59. 59. Do something • Align access rights with the dynamic of work to be done © A. Samarin 2018 Architecting digital systems - Module 3 59 Advantages of explicit and machine- executable business processes (3) Grant necessary rights to a person who will carry out this activity to access involved business objects Revoke previously granted rights
  60. 60. • Align security of a business object (e.g. an organisational document) with the work progress (preparation of this document) © A. Samarin 2018 Architecting digital systems - Module 3 60 Advantages of explicit and machine- executable business processes (4) Personal version Committee review Management approval Group drafting Private Confidential Secret Top-secret Public
  61. 61. Responsible Accountable Consulted Informed • Static separation of duties (the same person must not carry out “DO” and “VALIDATE”) © A. Samarin 2018 Architecting digital systems - Module 3 61 Advantages of explicit and machine- executable business processes (5)
  62. 62. • Dynamic separation of duties • Example – “Activity B” is about validating “Activity A” – These activities may be in different processes – No actors must be assigned to both “Role 1” and “Role 2” © A. Samarin 2018 Architecting digital systems - Module 3 62 Advantages of explicit and machine- executable business processes (6) Activity A Activity B Carry out the work Carry out the work Validating the work Role 1 Role 2
  63. 63. © A. Samarin 2018 Architecting digital systems - Module 3 63 EU GDPR (1) http://ec.europa.eu/justice/data-protection/reform/files/regulation_oj_en.pdf • GDPR applies for all companies that process data on EU residents • GDPR is about demonstrating compliance • GDPR expects you to record the purpose of collecting personal data • GDPR demands an integrated approach to privacy-by-design • GDPR requires Data Protection Impact Assessments • GDPR forces you to report data breaches within 72 hours • Non-compliance to GDPR results in big penalties
  64. 64. • Accountability - crucially, those caught will be required to show compliance e.g. (i) maintain certain documents; (ii) carry out Privacy Impact Assessments; (iii) implement Privacy by Design and Default (in all activities), requiring a fair amount of upfront work. • Data protection officers (DPOs) - in many circumstances, those caught by the GDPR will also need to appoint DPOs and so thought will need to be given as to whether this applies and, if so, who that person or persons might be. • Consent - new rules are also introduced relating to the collection of data, e.g., consent must be "explicit" for certain categories. Existing consents may no longer therefore be valid and consents obtained should be purged going forward. • Enhanced rights for individuals - new rights are introduced around (i) subject access; (ii) objecting to processing; (iii) data portability; and (iv) objecting to profiling, amongst others. • Privacy policies - fair processing notices now need to be more detailed, e.g., new information needs to be given about these new enhanced rights for individuals. Policies will need updating therefore. • International transfers - Binding Corporate Rules for controllers and processors as a means of legitimising transfers are expressly recognised for the first time and so should be considered as a transfer mechanism. • Breach notification - new rules requiring breach reporting within 72 hours (subject to conditions) are introduced and so processes in place (or not) will need to be revisited to accommodate these rules. © A. Samarin 2018 Architecting digital systems - Module 3 64 EU GDPR overview (2) http://www.theinquirer.net/inquirer/analysis/3005509/gdpr-how-to-prepare-your-business-for-incoming-eu-data-laws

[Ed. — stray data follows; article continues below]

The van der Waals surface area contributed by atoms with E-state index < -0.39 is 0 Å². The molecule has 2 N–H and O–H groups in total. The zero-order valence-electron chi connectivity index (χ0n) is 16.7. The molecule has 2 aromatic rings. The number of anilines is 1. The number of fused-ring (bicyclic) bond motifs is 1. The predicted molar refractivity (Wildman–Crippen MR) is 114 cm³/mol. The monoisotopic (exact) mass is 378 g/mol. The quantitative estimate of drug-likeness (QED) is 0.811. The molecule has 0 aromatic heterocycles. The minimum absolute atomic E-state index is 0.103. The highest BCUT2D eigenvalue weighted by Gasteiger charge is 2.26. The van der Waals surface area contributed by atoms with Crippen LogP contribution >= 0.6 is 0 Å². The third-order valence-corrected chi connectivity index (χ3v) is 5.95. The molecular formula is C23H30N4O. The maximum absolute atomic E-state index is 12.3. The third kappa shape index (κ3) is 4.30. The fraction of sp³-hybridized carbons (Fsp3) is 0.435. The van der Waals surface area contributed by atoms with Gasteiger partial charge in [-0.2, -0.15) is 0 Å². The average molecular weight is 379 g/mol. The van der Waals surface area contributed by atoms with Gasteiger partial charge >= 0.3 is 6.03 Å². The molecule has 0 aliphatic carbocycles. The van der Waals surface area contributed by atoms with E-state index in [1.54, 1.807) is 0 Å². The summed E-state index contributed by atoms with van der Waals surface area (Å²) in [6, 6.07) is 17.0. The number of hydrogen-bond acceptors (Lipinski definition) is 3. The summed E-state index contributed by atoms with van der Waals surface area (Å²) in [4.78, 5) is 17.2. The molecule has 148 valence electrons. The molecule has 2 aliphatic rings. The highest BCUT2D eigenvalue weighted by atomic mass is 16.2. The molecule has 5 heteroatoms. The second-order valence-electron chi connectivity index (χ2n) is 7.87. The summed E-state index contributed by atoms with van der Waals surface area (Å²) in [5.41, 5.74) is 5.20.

65. 65. • Challenges of the GDPR – privacy by design and by default – EU citizen is the new data owner – explicit confidentiality and sensitive data protection – very process-driven – data protection officer • In general, no problems with the GDPR compliance – Use of explicit and machine-executable business processes – Request GDPR compliance from all partners – Use digital contracts © A. Samarin 2018 Architecting digital systems - Module 3 65 How to satisfy the “privacy” requirement
  66. 66. • At present, GDPR is very difficult https://www.linkedin.com/pulse/how-eus-gdpr-general- data-protection-regulation-your-karl-walter/ • Formal definition of primary objects • Their life cycles (including phases) • Various events pertinent to GDPR • How the life cycle of the object A is linked with the life cycle of the object B • Machine-executable rules • Explicit processes to change phases within life cycles • Reference implementation • Test cases and scenarios © A. Samarin 2018 Architecting digital systems - Module 3 66 Improve GDPR for the digital age
  67. 67. • blockchain – multi-sourced (many owners of information) and – distributed (many owners of data-set copies) record storage with – excellent level of integrity and availability © A. Samarin 2018 Architecting digital systems - Module 3 67 About blockchain (1)